Regular meetings about rate structures, cost trends—even likely rates two or more years ahead—give D and R an enviable "feet" for reality in rates matters. Client companies know that they are getting good value for every pound spent on transport and ancillary services; in relation to the service provided, D and R's continuous audit charges are very modest. I suspect most of their clients' accountants would confirm that the service pays off handsomely—for despite the rampant competition in road transport rates, now sharpened by the abolition of carriers licensing, rates charged in some sectors vary greatly. To get the "best buys"—which may not mean the lowest rates—demands the

type of national rate-monitoring and a service at which D and R, through 50 ye have made themselves master.

Systematic audit

This series of articles is at consultancy and it could be argued tha and R's systematic audit of trans accounts does not qualify for sucl glamorous word. When I talked recent! a D and R partner, Mr Stanley Purv learned, somewhat to my surprise, that firm reckon themselves to be the lar British transport consultancy organizati■ I had mentally classified D and I; "middle weights" in the consultancy lea and in the sense that there are many la consultancy outfits than D and R th true. However, most of the big consult firms undertake assignments in a wide r; of specialisms, mostly centred manufacturing, though with growing int( in marketing and distribution. D and gladly accept from Mr Purvis, is the lai consultancy firm specializing purely transport and distribution activities. ' proud claim will obviously commend i to CM readers. In fact, D and staff-breakdown runs as follows: Man ment advisory consultants and plan (including partners) 30; other professi staff, not "in the front line" 17; bala technical or non-professional staff R total 150.

D and R's move into pure consult began in the mid-Fifties. One appr■ would have been to set up a new con ancy division, or even a separate comp This was firmly ruled out. D and R w be the first to debunk the mystiqui charisma attaching to consultancy, called. A functional or organizati "split" would have tended to insulate consultancy team from the vast reserve experience accumulated by the a staff—and vice versa. In fact, consultants and audit staff share experi continuously, each giving strength to other.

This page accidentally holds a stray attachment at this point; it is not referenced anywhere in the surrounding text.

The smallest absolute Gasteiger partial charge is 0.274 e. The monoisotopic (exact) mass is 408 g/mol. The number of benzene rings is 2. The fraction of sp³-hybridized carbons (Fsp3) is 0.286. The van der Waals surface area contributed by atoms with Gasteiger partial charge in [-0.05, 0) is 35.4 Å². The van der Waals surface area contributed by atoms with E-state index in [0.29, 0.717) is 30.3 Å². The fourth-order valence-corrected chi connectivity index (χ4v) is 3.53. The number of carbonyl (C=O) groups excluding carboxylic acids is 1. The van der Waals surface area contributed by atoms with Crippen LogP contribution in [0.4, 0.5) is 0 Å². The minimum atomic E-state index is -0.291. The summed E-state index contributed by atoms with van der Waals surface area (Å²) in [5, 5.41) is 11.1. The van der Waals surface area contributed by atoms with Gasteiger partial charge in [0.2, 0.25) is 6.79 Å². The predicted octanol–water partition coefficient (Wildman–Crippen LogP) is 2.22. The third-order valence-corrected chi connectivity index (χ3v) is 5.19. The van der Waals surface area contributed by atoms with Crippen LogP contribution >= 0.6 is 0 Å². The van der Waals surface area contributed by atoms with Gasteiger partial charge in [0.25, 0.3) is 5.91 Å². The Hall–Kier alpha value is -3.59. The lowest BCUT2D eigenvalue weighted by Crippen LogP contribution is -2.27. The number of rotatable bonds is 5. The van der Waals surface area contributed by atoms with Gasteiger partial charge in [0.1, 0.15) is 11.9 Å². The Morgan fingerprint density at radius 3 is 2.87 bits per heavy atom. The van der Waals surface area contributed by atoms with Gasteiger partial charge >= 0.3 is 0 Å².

Reflection shows the wisdom of decision to eschew clivisionalization. If to 1955, D and R were known as tram accountants, rather than distribu consultants, there was an obvious elei of consultancy expertise in advi transport "buyers" about rates and se matters. Without a sound knowledg

.ansport operational matters, advice about nes and service standards could easily tisfire. The development of consultancy !rvices stemmed naturally from an existing ody of expert knowledge; being keen usinessmen it became obvious to the artnership that client companies increasigly would need help in solving broader roblems in distribution logistics.

So it has proved. With each passing year le jargon attaching to consultancy—which yen D and R are unable to revent—becomes more esoteric. Basic roblems of transport management are not Rved more easily by pinning fancy new Lbels to the techniques devised by )nsultants. Some problems of the Seventies 7e greater in scale than any confronting a rm of transport consultants in the Fifties. .nyonc reading the Roskill Report, on the ting of London's third airport, with its ress on cost/benefit techniques, can see Lat modern transport consultants need to very broad-minded indeed—I use the :lime "broad-minded" to denote awareness 7 many inter-related factors; some, alas, :quantifiable.

he problems What sort of problem have D and R 'dressed themselves to in the consultancy Rd? In handling and storage they have udied materials handling, mechanical indling systems, palletization, containeddion, packaging and dispatch methods, arehousing design and layout, and advised depot location studies.

In management, they have examined ansport and distribution organizational ructures. advised on productivity and centive schemes, and on recruitment, aining and salary structures. Objective arming and resource allocation has also :ercised them.